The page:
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Saliva and Your Mouth

What Can I Do if I Have Too Little Saliva?

Try these tips to help keep your salivary glands healthy and your mouth moist and comfortable:

  • Drink plenty of water
  • Chew sugar-free gum
  • Suck on sugar-free candy

If dry mouth persists, your doctor or dentist may recommend rinsing your mouth with artificial saliva. Artificial saliva is a liquid or spray sold without a prescription. It can be used as often as needed.

Artificial saliva helps keep your mouth moist and comfortable. But it doesn't contain the proteins, minerals, and other substances found in real saliva that help with digestion.

Too Much Saliva

Too much saliva is usually not something to worry about unless it persists. It's normal to make more or less saliva depending on what you eat or drink. Your body usually takes care of excess saliva by swallowing more.

You can make too much saliva if: 

  • One or more salivary gland is overactive
  • You have problems swallowing

It is normal for your salivary glands to go into overdrive when you eat very spicy foods. Taste buds on your tongue play a big role in how much saliva you make. Pop something spicy or very sour in your mouth and your taste buds react by telling your body to make more saliva. Acidic foods tend to trigger a lot more saliva than sweet foods. If excess saliva bothers you, try changing your diet.

If you have a lot of saliva all the time, tell your health-care provider. It could be the side effect of a medication or the result of a medical condition or disease.

If you have problems swallowing, you may feel like you have a lot of saliva in your mouth and may drool. Chronic drooling is most often seen in people who have poor muscle control in the face and mouth.

Diseases and health conditions that can cause too much saliva include:

  • Amyotrophic lateral sclerosis (ALS), also called Lou Gehrig's disease
  • Bell's palsy
  • Cerebral palsy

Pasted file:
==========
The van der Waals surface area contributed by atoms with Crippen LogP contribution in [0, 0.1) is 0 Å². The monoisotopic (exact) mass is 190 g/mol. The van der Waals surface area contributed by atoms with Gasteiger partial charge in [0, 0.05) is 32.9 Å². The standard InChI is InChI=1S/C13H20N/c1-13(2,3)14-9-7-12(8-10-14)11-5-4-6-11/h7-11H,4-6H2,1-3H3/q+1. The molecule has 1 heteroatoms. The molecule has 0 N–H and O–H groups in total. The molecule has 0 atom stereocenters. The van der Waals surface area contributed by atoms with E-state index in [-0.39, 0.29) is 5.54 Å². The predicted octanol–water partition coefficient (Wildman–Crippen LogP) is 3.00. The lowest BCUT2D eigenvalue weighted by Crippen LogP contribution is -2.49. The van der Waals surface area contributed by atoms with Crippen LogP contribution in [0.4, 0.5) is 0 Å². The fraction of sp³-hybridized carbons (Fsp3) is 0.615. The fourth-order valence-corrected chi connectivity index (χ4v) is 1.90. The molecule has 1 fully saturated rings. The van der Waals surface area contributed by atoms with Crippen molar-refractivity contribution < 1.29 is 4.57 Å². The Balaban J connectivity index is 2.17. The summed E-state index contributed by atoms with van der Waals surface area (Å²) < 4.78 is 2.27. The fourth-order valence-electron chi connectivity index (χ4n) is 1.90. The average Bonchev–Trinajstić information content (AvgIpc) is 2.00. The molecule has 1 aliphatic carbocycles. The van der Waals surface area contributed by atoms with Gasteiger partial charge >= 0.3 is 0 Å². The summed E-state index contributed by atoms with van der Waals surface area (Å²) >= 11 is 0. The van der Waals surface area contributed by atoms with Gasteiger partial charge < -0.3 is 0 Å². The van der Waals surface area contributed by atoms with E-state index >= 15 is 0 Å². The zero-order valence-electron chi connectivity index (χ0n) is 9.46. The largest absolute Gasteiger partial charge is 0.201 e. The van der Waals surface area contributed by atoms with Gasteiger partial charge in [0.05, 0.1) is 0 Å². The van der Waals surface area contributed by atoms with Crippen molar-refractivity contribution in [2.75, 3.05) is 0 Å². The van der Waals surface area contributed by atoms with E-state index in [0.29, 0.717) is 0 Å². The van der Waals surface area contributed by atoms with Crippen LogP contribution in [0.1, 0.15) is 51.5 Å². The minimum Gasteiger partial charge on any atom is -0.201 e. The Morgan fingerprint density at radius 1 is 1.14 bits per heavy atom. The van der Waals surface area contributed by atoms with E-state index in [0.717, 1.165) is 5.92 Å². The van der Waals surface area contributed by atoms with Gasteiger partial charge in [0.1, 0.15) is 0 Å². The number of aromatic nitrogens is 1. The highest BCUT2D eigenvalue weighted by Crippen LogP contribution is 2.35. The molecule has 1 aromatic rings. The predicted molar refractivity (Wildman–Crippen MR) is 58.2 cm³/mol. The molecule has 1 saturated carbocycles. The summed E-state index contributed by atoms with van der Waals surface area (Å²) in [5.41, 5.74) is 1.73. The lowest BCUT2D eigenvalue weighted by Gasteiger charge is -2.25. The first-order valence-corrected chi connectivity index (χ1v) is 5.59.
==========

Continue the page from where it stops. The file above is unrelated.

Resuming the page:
• Gastroesophageal reflux disease (GERD)
  • Enlarged tongue (macroglossia)
  • Mental retardation
  • Parkinson's disease
  • Poisoning
  • Pregnancy (usually seen in those with extreme nausea and vomiting)
  • Rabies
  • Stroke

Medications that can cause too much saliva include:

There are many medical names for excess saliva. What your doctor calls it depends on what is causing the excess saliva. Hypersalivation and sialorrhea are general terms for increased saliva.

What Can I Do if I Have Too Much Saliva?

Treatment for excessive saliva depends on what is causing the problem. It may include:

  • Prescription medicine
  • Botox shots
  • Surgery

Your doctor will probably first recommend a prescription medicine to help reduce the amount of saliva you make. Such medicines include glycopyrrolate and scopolamine. Common side effects include problems urinating, a fast heartbeat, dizziness, blurred vision, and sleepiness.

If you have severe drooling, your doctor may suggest Botox injections into one or more salivary glands. This treatment is considered safe, but results only last a few months. You will need to have more Botox shots in the future.

Surgery to remove a salivary gland or re-route a salivary duct may be done in severe cases. This type of surgery usually provides a permanent cure for excess saliva.

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WebMD Medical Reference

Reviewed by Scott Keller, MD on February 12, 2012

How Do I Measure Up? Get the Facts Fast!

Number of Days Per Week I Floss

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You are currently

Only 18.5% of Americans never floss. You are missing out on a simple way to make a big difference in the health of your mouth. Regardless of how well you brush, plaque still forms between your teeth and along your gums. Floss removes food trapped between the teeth and removes the film of bacteria that forms there before it turns to plaque, which can cause inflamed gums (gingivitis), cavities, and tooth loss. Try flossing just one tooth to get started.

You are one of 31% of Americans who don't floss daily. You are missing out on a simple way to make a big difference in the health of your mouth. Regardless of how well you brush, plaque still forms between your teeth and along your gums. Toothbrush bristles alone cannot clean effectively between these tight spaces. Flossing removes up to 80% of the film that hardens to plaque, which can cause inflamed gums (gingivitis), cavities, and tooth loss. Aim for 3 more days!

You are one of 31% of Americans who don't floss daily, but you're well on your way to making a positive impact on your teeth and gums. Regardless of how well you brush, plaque still forms between your teeth and along your gums. Toothbrush bristles alone cannot clean effectively between these tight spaces. Flossing removes up to 80% of the film that hardens to plaque, which can cause inflamed gums (gingivitis), cavities, and tooth loss. Aim for all 7 days!

Only 50.5% of Americans floss daily, and good for you that you are one of them! Regardless of how well you brush, plaque still forms between your teeth and along your gums. Toothbrush bristles alone cannot clean effectively between these tight spaces. Flossing removes up to 80% of the film that hardens to plaque, which can cause inflamed gums (gingivitis), cavities, and tooth loss. Congratulations on your good oral health habit!

SOURCES:

American Dental Association, Healthy People 2010

This tool is intended only for adults 18 and older.

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